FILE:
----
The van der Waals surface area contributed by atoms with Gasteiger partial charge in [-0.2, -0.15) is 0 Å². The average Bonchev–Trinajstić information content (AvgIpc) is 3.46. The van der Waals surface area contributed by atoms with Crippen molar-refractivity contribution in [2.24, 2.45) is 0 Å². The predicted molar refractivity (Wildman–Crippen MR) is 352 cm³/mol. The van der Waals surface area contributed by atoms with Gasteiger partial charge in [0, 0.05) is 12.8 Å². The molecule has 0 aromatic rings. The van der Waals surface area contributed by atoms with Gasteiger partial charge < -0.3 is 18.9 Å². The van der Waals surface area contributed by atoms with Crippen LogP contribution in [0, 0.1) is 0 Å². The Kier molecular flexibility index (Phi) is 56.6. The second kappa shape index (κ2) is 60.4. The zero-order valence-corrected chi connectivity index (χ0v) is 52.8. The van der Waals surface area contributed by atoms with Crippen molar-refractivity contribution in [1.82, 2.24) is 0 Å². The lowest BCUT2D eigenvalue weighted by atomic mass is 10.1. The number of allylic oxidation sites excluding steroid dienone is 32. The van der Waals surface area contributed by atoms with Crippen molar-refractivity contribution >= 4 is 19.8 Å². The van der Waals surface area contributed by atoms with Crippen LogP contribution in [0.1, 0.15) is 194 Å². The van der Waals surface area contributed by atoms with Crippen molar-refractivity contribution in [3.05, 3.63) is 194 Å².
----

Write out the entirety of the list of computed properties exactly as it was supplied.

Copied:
The van der Waals surface area contributed by atoms with Gasteiger partial charge in [-0.2, -0.15) is 0 Å². The average Bonchev–Trinajstić information content (AvgIpc) is 3.46. The van der Waals surface area contributed by atoms with Crippen molar-refractivity contribution in [2.24, 2.45) is 0 Å². The predicted molar refractivity (Wildman–Crippen MR) is 352 cm³/mol. The van der Waals surface area contributed by atoms with Gasteiger partial charge in [0, 0.05) is 12.8 Å². The molecule has 0 aromatic rings. The van der Waals surface area contributed by atoms with Gasteiger partial charge < -0.3 is 18.9 Å². The van der Waals surface area contributed by atoms with Crippen LogP contribution in [0, 0.1) is 0 Å². The Kier molecular flexibility index (Phi) is 56.6. The second kappa shape index (κ2) is 60.4. The zero-order valence-corrected chi connectivity index (χ0v) is 52.8. The van der Waals surface area contributed by atoms with Crippen molar-refractivity contribution in [1.82, 2.24) is 0 Å². The lowest BCUT2D eigenvalue weighted by atomic mass is 10.1. The number of allylic oxidation sites excluding steroid dienone is 32. The van der Waals surface area contributed by atoms with Crippen molar-refractivity contribution >= 4 is 19.8 Å². The van der Waals surface area contributed by atoms with Crippen LogP contribution in [0.1, 0.15) is 194 Å². The van der Waals surface area contributed by atoms with Crippen molar-refractivity contribution in [3.05, 3.63) is 194 Å².